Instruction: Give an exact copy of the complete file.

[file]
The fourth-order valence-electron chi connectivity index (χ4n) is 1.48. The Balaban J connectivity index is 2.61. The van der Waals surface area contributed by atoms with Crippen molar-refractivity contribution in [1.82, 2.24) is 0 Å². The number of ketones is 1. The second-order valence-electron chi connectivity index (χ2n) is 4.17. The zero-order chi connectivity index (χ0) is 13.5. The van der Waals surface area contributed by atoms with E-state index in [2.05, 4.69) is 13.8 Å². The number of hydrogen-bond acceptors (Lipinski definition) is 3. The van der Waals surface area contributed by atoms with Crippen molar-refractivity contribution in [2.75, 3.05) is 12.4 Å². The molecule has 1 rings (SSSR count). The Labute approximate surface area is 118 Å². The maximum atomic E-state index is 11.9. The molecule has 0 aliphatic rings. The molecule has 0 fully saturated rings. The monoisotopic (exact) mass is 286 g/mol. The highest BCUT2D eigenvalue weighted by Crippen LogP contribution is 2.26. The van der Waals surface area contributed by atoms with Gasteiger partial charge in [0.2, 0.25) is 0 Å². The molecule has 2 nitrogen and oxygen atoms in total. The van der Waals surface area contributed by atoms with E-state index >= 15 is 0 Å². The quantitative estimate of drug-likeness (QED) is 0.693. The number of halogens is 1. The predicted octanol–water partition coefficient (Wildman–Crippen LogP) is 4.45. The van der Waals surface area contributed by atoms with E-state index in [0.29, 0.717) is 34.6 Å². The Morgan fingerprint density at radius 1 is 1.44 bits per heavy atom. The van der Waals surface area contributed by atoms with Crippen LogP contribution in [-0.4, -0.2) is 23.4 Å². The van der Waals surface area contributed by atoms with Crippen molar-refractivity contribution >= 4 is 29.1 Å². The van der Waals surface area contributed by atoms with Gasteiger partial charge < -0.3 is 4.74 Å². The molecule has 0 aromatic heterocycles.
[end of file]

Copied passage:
The fourth-order valence-electron chi connectivity index (χ4n) is 1.48. The Balaban J connectivity index is 2.61. The van der Waals surface area contributed by atoms with Crippen molar-refractivity contribution in [1.82, 2.24) is 0 Å². The number of ketones is 1. The second-order valence-electron chi connectivity index (χ2n) is 4.17. The zero-order chi connectivity index (χ0) is 13.5. The van der Waals surface area contributed by atoms with E-state index in [2.05, 4.69) is 13.8 Å². The number of hydrogen-bond acceptors (Lipinski definition) is 3. The van der Waals surface area contributed by atoms with Crippen molar-refractivity contribution in [2.75, 3.05) is 12.4 Å². The molecule has 1 rings (SSSR count). The Labute approximate surface area is 118 Å². The maximum atomic E-state index is 11.9. The molecule has 0 aliphatic rings. The molecule has 0 fully saturated rings. The monoisotopic (exact) mass is 286 g/mol. The highest BCUT2D eigenvalue weighted by Crippen LogP contribution is 2.26. The van der Waals surface area contributed by atoms with Gasteiger partial charge in [0.2, 0.25) is 0 Å². The molecule has 2 nitrogen and oxygen atoms in total. The van der Waals surface area contributed by atoms with E-state index >= 15 is 0 Å². The quantitative estimate of drug-likeness (QED) is 0.693. The number of halogens is 1. The predicted octanol–water partition coefficient (Wildman–Crippen LogP) is 4.45. The van der Waals surface area contributed by atoms with E-state index in [0.29, 0.717) is 34.6 Å². The Morgan fingerprint density at radius 1 is 1.44 bits per heavy atom. The van der Waals surface area contributed by atoms with Crippen LogP contribution in [-0.4, -0.2) is 23.4 Å². The van der Waals surface area contributed by atoms with Crippen molar-refractivity contribution >= 4 is 29.1 Å². The van der Waals surface area contributed by atoms with Gasteiger partial charge < -0.3 is 4.74 Å². The molecule has 0 aromatic heterocycles.